China has many ethnic groups and thus they have their own pronunciations of the word tea.

  • North China: ‘Cha’
  • South China: ‘Tey’ or ‘Ti’
  • Southwest China: ‘La’

6th Century: The Beginning Of Tea Exchange

Starting from the 6th Century, China started exporting tea during the Sui Dynasty. The North was the most influential region with many export activities focused on shipping tea to Japan, Turkey, Russia, Iran, Portugal and other Arabic countries. Therefore, these countries way of pronouncing tea is very similar to ‘cha’. Try to translate the word tea from English to any language from the mentioned countries, and you will find that they use ‘cha’ or variations such as ‘chai’ or ‘char’. For example:

  • Russia: char
  • Japanese: cha
  • Turkish: çay

mapping the word tea

16th & 17th Century: Tea Export To Europe

During this period, economic activity shifted from the North to the Southern part of China where tea was at that time pronounced as ‘Tey’. Main export destinations in Europe with the most demand coming from Britain, France, Holland, Germany, Italy, and Spain. These countries therefore use pronunciations close to ‘tey’ or ‘ti’.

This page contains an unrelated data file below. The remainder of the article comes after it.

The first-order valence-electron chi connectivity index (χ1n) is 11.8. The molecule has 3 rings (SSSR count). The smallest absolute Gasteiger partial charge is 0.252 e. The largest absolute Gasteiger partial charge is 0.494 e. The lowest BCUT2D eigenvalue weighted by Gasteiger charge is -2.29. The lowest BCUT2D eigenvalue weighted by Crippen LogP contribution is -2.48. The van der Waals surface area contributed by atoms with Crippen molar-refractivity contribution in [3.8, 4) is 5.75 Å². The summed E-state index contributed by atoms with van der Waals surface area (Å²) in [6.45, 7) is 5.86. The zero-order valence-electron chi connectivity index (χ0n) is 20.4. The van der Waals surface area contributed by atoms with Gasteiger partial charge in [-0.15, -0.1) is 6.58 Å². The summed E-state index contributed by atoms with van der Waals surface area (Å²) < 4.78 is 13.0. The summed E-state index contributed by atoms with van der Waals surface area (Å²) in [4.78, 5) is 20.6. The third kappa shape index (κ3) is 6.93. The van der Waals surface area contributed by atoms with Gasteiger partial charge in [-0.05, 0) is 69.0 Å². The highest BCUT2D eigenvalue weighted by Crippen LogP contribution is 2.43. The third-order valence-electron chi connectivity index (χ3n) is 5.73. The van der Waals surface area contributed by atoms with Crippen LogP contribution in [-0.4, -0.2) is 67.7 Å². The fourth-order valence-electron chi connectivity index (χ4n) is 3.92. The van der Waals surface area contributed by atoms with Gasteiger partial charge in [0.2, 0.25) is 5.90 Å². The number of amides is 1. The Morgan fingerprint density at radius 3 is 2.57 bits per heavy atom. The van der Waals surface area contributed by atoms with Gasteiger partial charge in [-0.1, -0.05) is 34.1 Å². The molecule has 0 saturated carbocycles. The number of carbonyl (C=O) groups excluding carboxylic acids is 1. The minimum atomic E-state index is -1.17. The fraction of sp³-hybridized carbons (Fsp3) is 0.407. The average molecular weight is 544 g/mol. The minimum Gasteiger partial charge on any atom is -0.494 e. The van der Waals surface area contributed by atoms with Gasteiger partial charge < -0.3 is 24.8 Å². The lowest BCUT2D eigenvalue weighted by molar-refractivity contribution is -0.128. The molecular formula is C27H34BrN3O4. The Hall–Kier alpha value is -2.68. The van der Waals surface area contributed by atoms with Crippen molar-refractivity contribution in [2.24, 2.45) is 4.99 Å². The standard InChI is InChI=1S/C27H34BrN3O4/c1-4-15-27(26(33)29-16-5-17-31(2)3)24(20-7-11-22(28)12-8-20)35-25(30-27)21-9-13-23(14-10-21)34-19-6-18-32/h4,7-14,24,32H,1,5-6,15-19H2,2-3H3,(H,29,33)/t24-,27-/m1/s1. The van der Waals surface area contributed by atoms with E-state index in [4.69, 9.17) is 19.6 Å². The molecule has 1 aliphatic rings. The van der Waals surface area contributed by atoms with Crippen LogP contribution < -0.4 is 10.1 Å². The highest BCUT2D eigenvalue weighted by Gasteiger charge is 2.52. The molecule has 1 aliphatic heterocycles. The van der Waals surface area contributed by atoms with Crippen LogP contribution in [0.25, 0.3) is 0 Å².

• France: thé
  • Holland: thee
  • Germany: tee
  • Italy: tè
  • Spain: té
  • Britain: tea

tea word map

tea word 2

What’s particularly interesting is that even though Portugal and Spain are neighboring countries with a very closely related language, they pronounce tea differently (Portugal: chá, Spain:té). This proofs the importance of dominance of tea producing regions in China over different periods of time through history.


Some European countries such as Poland are an exception. In Polish the word for tea isn’t related to either of the pronunciations mentioned above, but comes from the word ‘herb’: herbata.

Export to Countries Neighboring China

At the same time the Dai, Miao, and Yi minorities Southwestern part of China also started exporting tea to neighboring countries, such as Laos, Burma, Cambodia. As these ethnic minorities pronounce tea as ‘la’ the importing countries are using the same term in their languages.

3 Ways To Brew Loose Leaf Green Tea in a Glass

Steeping a cup of green tea can be done in many different ways. Sometimes you want to take out your full tea ceremony set and perform a ritual, while there are also moments that you just want to steep casually using a straight glass.